As we thought about who to honor, I came across this tweet from my friend Liz Henry:

As it turns out, that brave and awesome man was Feidin Santana, a 23-year old Dominican immigrant who heard Walter Scott being tazed and captured footage of his shooting by police officer Michael Slager. As with Prof. Jega, we found an image online, masked it and added text to form a plaque. Savannah Niles, who is working on a project to build smoothly looping animated GIFs that she calls Glyphs, went a step further and built a statue of Santana that moves, subtly.

savannah from Ethan Zuckerman on Vimeo.

Niles explains what a Glyph is, showing the statue of Feidin Santana

Our prototype raises as many questions as it answers. Some are practical: Should this be a single unit, perhaps using a mirror to bounce the projection onto the screen? Will this work only in dim, interior spaces? Others focus on the community aspects: How do we decide who to honor? We held a brief email exchange about who we might feature, and quickly realized that there’s a real problem when people disagree about who should be honored. We’re working on a system that will allow people to propose candidates and select people to be honored by acclaim, rather than by fiat, which is how we selected Prof. Jega, Feidin Santana and feminist scholar and activist Anita Sarkeesian as our first three honorees.

As we work on this project in the long term, I’m interested in taking on a richer and deeper set of questions: What are statues for in a digital age? Is the rapid deployment and impermanence of these statues a feature or a bug? Can new types of statues help challenge long-standing gender and racial disparities in who we honor?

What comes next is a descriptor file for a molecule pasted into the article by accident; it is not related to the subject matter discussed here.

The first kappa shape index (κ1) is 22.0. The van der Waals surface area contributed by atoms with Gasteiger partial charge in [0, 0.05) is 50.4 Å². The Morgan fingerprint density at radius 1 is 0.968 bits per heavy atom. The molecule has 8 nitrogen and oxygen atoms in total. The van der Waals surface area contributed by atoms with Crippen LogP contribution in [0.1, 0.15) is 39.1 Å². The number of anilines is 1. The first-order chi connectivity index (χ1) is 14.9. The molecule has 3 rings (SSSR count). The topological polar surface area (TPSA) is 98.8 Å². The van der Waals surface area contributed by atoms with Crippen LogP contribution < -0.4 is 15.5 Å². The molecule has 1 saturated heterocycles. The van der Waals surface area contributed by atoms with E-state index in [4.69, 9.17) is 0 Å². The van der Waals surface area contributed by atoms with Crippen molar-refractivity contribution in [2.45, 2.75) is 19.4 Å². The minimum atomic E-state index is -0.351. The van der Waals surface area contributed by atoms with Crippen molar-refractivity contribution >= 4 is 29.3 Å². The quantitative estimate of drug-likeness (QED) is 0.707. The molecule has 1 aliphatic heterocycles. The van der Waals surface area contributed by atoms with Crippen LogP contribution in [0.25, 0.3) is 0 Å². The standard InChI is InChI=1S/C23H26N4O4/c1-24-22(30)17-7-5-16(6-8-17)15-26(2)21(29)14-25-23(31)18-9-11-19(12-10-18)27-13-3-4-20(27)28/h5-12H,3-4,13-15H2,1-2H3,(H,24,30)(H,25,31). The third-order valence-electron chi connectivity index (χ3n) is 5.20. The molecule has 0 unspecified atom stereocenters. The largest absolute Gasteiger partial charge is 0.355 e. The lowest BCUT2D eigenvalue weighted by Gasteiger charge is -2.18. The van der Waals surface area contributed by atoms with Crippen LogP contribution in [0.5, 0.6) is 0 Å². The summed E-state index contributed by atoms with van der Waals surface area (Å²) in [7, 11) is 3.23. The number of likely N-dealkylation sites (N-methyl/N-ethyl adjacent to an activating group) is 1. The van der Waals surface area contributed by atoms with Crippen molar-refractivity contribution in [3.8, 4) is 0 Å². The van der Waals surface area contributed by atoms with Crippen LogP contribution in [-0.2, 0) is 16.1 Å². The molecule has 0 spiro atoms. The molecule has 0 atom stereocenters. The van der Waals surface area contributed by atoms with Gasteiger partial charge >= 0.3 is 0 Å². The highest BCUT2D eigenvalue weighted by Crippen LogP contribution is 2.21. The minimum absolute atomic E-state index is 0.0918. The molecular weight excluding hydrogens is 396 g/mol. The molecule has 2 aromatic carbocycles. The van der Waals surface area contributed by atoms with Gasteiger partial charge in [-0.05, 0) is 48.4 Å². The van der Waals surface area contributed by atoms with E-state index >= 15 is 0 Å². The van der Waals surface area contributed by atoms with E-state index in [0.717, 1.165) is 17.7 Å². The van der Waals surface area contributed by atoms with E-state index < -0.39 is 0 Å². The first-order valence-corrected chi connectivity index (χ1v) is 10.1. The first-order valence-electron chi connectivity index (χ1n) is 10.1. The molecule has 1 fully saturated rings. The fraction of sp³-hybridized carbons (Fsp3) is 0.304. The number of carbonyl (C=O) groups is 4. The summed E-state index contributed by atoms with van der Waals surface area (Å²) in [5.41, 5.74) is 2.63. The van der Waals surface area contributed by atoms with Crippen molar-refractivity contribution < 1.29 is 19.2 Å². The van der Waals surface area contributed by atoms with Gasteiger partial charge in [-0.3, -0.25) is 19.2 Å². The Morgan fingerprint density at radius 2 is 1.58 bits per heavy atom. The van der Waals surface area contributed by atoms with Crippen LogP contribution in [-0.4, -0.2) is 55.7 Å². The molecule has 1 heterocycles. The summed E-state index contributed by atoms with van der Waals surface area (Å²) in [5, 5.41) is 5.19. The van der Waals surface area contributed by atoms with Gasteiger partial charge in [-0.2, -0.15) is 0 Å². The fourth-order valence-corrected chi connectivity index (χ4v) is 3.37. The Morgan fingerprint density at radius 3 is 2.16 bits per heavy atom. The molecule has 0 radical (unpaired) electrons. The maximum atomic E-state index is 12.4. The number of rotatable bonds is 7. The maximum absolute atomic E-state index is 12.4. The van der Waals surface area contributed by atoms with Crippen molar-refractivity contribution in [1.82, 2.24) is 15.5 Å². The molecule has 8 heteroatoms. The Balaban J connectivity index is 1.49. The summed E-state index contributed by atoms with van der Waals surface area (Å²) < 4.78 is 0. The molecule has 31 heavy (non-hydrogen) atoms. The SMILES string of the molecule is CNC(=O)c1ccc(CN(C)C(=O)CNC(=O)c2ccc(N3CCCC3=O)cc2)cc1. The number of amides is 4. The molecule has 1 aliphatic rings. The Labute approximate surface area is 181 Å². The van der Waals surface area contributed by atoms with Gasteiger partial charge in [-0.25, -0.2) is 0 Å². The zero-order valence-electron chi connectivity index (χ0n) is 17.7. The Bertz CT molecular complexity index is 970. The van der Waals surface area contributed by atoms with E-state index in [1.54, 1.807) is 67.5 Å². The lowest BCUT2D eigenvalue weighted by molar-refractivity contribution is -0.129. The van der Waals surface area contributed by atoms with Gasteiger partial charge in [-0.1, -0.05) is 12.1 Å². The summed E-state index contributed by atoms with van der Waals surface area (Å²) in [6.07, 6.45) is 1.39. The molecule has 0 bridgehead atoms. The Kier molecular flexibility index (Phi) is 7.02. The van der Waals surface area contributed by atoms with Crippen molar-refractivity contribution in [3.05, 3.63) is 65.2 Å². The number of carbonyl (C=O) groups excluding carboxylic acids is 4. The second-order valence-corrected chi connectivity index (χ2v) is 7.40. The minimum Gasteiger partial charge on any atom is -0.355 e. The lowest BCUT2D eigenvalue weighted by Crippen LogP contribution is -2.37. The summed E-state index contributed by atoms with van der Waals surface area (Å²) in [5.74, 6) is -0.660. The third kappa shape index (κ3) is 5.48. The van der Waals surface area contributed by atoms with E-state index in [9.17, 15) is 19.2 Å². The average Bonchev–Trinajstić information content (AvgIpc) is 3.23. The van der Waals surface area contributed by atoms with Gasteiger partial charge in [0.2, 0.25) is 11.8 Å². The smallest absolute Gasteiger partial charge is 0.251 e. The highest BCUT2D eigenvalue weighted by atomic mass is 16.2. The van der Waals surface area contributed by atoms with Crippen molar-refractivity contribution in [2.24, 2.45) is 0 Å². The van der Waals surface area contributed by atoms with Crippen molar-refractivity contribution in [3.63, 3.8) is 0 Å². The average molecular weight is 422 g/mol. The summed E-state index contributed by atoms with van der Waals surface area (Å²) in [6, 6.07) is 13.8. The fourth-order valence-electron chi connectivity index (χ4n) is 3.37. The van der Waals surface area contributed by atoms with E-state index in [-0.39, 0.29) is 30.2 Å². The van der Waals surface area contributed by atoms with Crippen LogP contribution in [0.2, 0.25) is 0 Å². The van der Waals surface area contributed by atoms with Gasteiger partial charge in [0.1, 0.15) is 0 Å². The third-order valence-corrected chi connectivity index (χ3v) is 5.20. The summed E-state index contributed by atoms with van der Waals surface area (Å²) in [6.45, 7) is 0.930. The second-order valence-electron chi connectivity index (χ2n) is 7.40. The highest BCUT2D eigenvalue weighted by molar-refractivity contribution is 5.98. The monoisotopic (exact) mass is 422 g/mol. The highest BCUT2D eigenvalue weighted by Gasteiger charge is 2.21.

The civic statuary project is an experiment, and we may or may not continue it beyond showcasing it at this members’ meeting. But this question of how societies honor their civic heroes is a rich one, and I hope this experiment – and this blog post – opens conversations about who and how we memorialize.

February 11, 2015

Helping Launch the NetGain Challenge

Filed under: Developing world,Geekery,Human Rights,Media Lab,newcivics — Ethan @ 2:28 pm

This morning, I’m at the Ford Foundation in New York City as part of the launch event for NetGain. NetGain is a new effort launched by the Mozilla, Ford, Open Society, Macarthur and Knight Foundations, to bring the philanthropic community together to tackle the greatest obstacles to digital rights, online equality and the use of the internet to promote social justice.

The event is livestreamed here – in a moment, you can head Tim Berners-Lee and Susan Crawford in conversation about the future of the web.

For the past six months, I’ve been working with Jenny Toomey and Darren Walker at Ford, John Palfrey at Phillips Andover, and friends at these different foundations to launch the NetGain challenges. We’re asking people around the world to propose difficult problems about the open internet that they think governments and companies have not been able to solve. We’re collecting these challenges at NetGainChallenge.org, and asking participating foundations to take the lead on one or more challenges, coordinating a new set of investments in tackling that problem.

I had the privilege of introducing a session at this morning’s event about these challenges. It was an Ignite talk, which means I probably didn’t manage to say all the words I have listed below. But this is what I was trying to say: